The Guardian • Issue #1989

The cashless debit card – a “public whip”

  • The Guardian
  • Issue #1989
Debit card

What is a cashless “welfare” card? The cashless card, known colloquially as the “white card,” was a top-down policy developed by mining businessman Andrew Forrest as part of his 2014 review of Indigenous jobs and training. The Australian government commenced cashless debit card trials in Kununurra/Wyndham WA and Ceduna SA in early 2016.

The cashless welfare card program now applies to people who receive a working age welfare payment and is currently in operation in the Ceduna region, South Australia, the East Kimberley and the Goldfields regions, Western Australia, the Cape York, Doomadgee, Bundaberg and Hervey Bay regions, Queensland, and in the Northern Territory.

There is growing concern that the Morrison government, if it wins the next election, will extend this card to all pensioners. We raise this issue because, while the Morrison government publicly rejects the idea that they will extend the cashless credit card to all pension recipients, Minister for Social Services Ann Ruston has been quoted in the media as saying that she wants the cashless debit card to become a “more universal platform,” as reported by The Sydney Morning Herald, on 1st February 2020.

It is worth noting that John Howard, when he was re-elected leader of the Liberal Party in 1995, pledged to “never, ever” introduce a GST; however, he led the Liberal-National Coalition to a large victory in the 1996 federal election and introduced a GST in 1999.

Investigations show that the administration of the cashless “welfare” card currently in use was farmed out to a private company called Indue Ltd and costs $10,000 per person on the card and is costing taxpayers $18.9 million over its two-year period.

While this in itself is disgraceful, it should be noted that what is even more disgraceful is that the card’s extension after its initial trial was rejected by 37 major welfare organisations as being “unacceptable and discriminatory.” The St Vincent de Paul Society said it does not support the cashless debit card (September 2016):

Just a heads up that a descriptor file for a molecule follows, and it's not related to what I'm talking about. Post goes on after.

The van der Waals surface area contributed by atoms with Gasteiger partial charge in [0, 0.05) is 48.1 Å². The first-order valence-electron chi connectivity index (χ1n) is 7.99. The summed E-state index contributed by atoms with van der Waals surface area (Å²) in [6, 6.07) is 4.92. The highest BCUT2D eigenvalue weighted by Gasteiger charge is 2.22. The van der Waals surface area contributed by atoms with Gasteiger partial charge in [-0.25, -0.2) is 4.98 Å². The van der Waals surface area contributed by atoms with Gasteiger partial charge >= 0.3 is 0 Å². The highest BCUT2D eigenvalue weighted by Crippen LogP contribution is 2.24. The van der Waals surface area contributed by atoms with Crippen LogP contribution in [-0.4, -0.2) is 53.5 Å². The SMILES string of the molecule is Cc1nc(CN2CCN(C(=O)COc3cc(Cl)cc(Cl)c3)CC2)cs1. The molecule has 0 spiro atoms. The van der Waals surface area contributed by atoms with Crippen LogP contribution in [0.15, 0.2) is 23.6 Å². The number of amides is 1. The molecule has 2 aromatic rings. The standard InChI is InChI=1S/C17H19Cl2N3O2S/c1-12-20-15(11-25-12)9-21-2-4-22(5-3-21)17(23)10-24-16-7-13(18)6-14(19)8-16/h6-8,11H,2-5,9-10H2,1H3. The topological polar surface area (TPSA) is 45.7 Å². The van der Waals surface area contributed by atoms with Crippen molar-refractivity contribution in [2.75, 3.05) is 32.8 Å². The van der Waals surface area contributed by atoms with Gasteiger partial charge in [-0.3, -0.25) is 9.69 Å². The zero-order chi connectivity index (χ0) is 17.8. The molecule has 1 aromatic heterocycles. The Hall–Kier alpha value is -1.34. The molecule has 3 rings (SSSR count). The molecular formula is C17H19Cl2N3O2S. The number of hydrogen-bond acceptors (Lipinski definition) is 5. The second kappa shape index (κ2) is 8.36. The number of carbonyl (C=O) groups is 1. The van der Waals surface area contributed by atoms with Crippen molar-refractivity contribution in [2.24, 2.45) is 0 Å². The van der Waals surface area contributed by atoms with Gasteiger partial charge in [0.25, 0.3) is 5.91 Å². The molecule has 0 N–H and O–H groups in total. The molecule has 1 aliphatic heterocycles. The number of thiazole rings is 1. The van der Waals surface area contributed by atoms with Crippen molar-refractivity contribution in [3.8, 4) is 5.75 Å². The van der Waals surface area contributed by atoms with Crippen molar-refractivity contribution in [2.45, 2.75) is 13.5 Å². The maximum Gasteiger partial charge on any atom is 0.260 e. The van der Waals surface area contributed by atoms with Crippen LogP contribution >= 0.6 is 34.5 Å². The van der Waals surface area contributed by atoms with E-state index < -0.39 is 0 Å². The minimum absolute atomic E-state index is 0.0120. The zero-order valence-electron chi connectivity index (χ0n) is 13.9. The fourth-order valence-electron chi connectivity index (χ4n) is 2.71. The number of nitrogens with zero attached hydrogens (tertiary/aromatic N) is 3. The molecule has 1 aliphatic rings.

“There is no evidence that it improves the wellbeing of individuals or communities, either by reducing substance abuse or by increasing employment outcomes. The cashless debit card carries a high risk of unintended and expensive consequences for government and the community, including social exclusion and stigmatisation, increased financial hardship, the erosion of individual autonomy and dignity and an increase in the overall cost of social security provision.”

Following the release of the Forrest Review, ACOSS and more than thirty community organisations, including many leading national Aboriginal and Torres Strait Islander groups, urged the government not to proceed with the implementation of this recommendation. Yet those calls have fallen on deaf ears.

The welfare card, modelled on the Basics Card, is used to manage the income of people in disadvantaged communities and locations around Australia. This scheme of income management has failed to effect long-term changes in behaviour or outcomes, despite the high cost of the policy. Its introduction was supposed to run alongside new health, education, and housing services, but of course this did not occur.

Senator Pat Dodson has described the cashless welfare card as a ‘public whip’ designed to control Indigenous people and said the federal government should focus on holistic solutions to problems of alcohol, drug addiction and violence in remote communities.

Associate Professor Ruth Phillips, social policy expert from University of Sydney, argues the program should be scrapped altogether. She claims: “it is anti-welfare, punitive, costly and ineffective” (University of Sydney, 14th December 2020).

This government, and indeed most politicians generally, are totally isolated from community needs, blanketed as they are in the Canberra bubble, on incomes most can only imagine. If the coronavirus pandemic has taught us anything, it is that we cannot rely on elected representatives to resolve our crisis, but community coming together to demand a new deal will change our world.

The Beacon

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